14. Harper GE, Limmer MA, Showalter WE, Burken JG (2015) Nine-month evaluation of runoff quality and quantity from an experiential green roof in Missouri, USA. Ecol Eng 78:127–133CrossRefGoogle Scholar
  15. Kok KH, Sidek LM, Chow MF, Abidin MRZ, Basri H, Hayder G (2016) Evaluation of green roof performances for urban stormwater quantity and quality controls. Intl J River Basin Manage 14:1–7CrossRefGoogle Scholar
  16. Lucas WC, Greenway M (2008) Nutrient retention in vegetated and non-vegetated bioretention mesocosms. J Irrig Drain Eng 134:613–623CrossRefGoogle Scholar
  17. Le Coustumer S, Fletcher TD, Deletic A, Barraud S, Poelsma P (2012) The influence of design parameters on clogging of stormwater biofilters: a large-scale column study. Water Res 46:6743–6752CrossRefGoogle Scholar
  18. Liu H, Jia Y, Niu C (2017) “Sponge city” concept helps solve China’s urban water problems. J Environ Earth Sci 76:473CrossRefGoogle Scholar
  19. Mentens J, Raes D, Hermy M (2006) Green roofs as a tool for solving the rainwater runoff problem in the urbanized 21st century. Landsc Urban Plan 77:217–226CrossRefGoogle Scholar
  20. MacAvoy SE, Plank K, Mucha S, Williamson G (2016) Effectiveness of foam-based green surfaces in reducing nitrogen and suspended solids in an urban installation. Ecol Eng 91:257–264CrossRefGoogle Scholar
  21. Mitchell ME, Matter SF, Durtsche RD, Buffam I (2017) Elevated phosphorus: dynamics during four years of green roof development. Urban Ecosyst 20:1121–1133CrossRefGoogle Scholar
  22. Nagase A, Dunnett N (2012) Amount of water runoff from different vegetation types on extensive green roofs: effects of plant species, diversity and plant structure. Landsc Urban Plan 104:356–363CrossRefGoogle Scholar
  23. Rowe DB (2010) Green roofs as a means of pollution abatement. Environ Pollut 159:2100–2110CrossRefGoogle Scholar
  24. Ren NQ, Wang Q, Wang QR, Huang H, Wang XH (2017) Upgrading to urban water system 3.0 through sponge city construction. Front Environ Sci Eng 11:9CrossRefGoogle Scholar
  25. SEPA (2002) Water and wastewater monitoring and analysis method, Fourth edn. China Environmental Science Press, BeijingGoogle Scholar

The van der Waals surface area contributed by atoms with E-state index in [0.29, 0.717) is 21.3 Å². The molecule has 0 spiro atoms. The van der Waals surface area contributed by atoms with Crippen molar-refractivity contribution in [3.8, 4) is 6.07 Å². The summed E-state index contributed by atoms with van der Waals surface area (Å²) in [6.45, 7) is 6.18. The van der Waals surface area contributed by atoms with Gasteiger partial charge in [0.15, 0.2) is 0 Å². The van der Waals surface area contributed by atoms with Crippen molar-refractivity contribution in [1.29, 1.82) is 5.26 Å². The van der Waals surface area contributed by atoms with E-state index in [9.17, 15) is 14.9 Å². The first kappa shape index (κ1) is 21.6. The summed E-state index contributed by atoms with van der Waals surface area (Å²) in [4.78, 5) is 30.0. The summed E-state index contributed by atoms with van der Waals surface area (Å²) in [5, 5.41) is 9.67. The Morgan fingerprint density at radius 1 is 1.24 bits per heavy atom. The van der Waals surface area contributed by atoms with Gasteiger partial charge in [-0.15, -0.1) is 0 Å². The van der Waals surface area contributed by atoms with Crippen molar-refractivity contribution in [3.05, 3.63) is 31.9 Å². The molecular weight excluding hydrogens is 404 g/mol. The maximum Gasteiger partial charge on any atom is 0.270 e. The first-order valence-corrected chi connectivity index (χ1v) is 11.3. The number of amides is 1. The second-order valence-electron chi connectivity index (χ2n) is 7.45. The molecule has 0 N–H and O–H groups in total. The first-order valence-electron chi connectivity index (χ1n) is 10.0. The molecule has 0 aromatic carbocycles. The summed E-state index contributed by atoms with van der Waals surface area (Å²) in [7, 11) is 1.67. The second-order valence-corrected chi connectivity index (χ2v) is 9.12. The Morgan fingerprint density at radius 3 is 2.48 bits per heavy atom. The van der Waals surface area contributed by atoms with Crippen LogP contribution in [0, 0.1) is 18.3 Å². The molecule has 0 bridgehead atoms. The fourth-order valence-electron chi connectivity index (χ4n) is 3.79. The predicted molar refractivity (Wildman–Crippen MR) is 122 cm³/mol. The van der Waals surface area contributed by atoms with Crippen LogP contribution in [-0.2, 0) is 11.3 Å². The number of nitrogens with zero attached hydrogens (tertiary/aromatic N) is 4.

26. Susca T, Gaffin SR, Dell’Osso GR (2011) Positive effects of vegetation: urban heat island and green roofs. Environ Pollut 159:2119–2126CrossRefGoogle Scholar
  27. Teemusk A, Mander U (2006) The use of greenroofs for the mitigation of environmental problems in urban areas. 4th Int Conf on Urban Regeneration and Sustainability 93: 3–17Google Scholar
  28. Teemusk A, Mander U (2011) The influence of green roofs on runoff water quality: a case study from Estonia. Water Resour Manag 25:3699–3713CrossRefGoogle Scholar
  29. Vijayaraghavan K, Joshi UM, Balasubramanian R (2011) A field study to evaluate runoff quality from green roofs. Water Res 46:1337–1345CrossRefGoogle Scholar
  30. Wong NH, Cheong DKW, Yan H, Soh J, Ong CL, Sia A (2003) The effects of rooftop garden on energy consumption of a commercial building in Singapore. Energy Build 35:353–364CrossRefGoogle Scholar
  31. Xia J, Zhang YY, Xiong LH, He S, Wang LF, Yu ZB (2017) Opportunities and challenges of the Sponge city construction related to urban water issues in China. Sci China Earth Sci 60:652–658CrossRefGoogle Scholar
  32. Zhao JW, Shan BQ, Yin CQ (2007) Pollutant loads of surface runoff in Wuhan City Zoo, an urban tourist area. J Environ Sci 19:464–468CrossRefGoogle Scholar
  33. Zhang QQ, Miao LP, Wang XK, Liu DD, Zhu L, Zhou B, Sun JC, Liu JT (2015) The capacity of greening roof to reduce stormwater runoff and pollution. Landsc Urban Plan 144:142–150CrossRefGoogle Scholar

Copyright information

© Springer-Verlag GmbH Germany, part of Springer Nature 2018

Authors and Affiliations

  • Hongxiang Chai
    • 1
    • 2
    Email author
  • Yue Tang
    • 1
    • 2
  • Xiaojie Su
    • 3
    • 4
  • Weijie Wang
    • 1
    • 2
  • Hao Lu
    • 1
    • 2
  • Zhiyu Shao
    • 1
    • 2
  • Qiang He
    • 1
    • 2
  1. 1.Key Laboratory of Three Gorges Reservoir Region’s Eco-Environment, Ministry of EducationChongqing UniversityChongqingPeople’s Republic of China
  2. 2.National Centre for International Research of Low-Carbon and Green BuildingsChongqing UniversityChongqingPeople’s Republic of China
  3. 3.Key Laboratory of Dependable Service Computing in Cyber Physical Society (Chongqing University)Ministry of EducationChongqingPeople’s Republic of China
  4. 4.College of AutomationChongqing UniversityChongqingPeople’s Republic of China

Personalised recommendations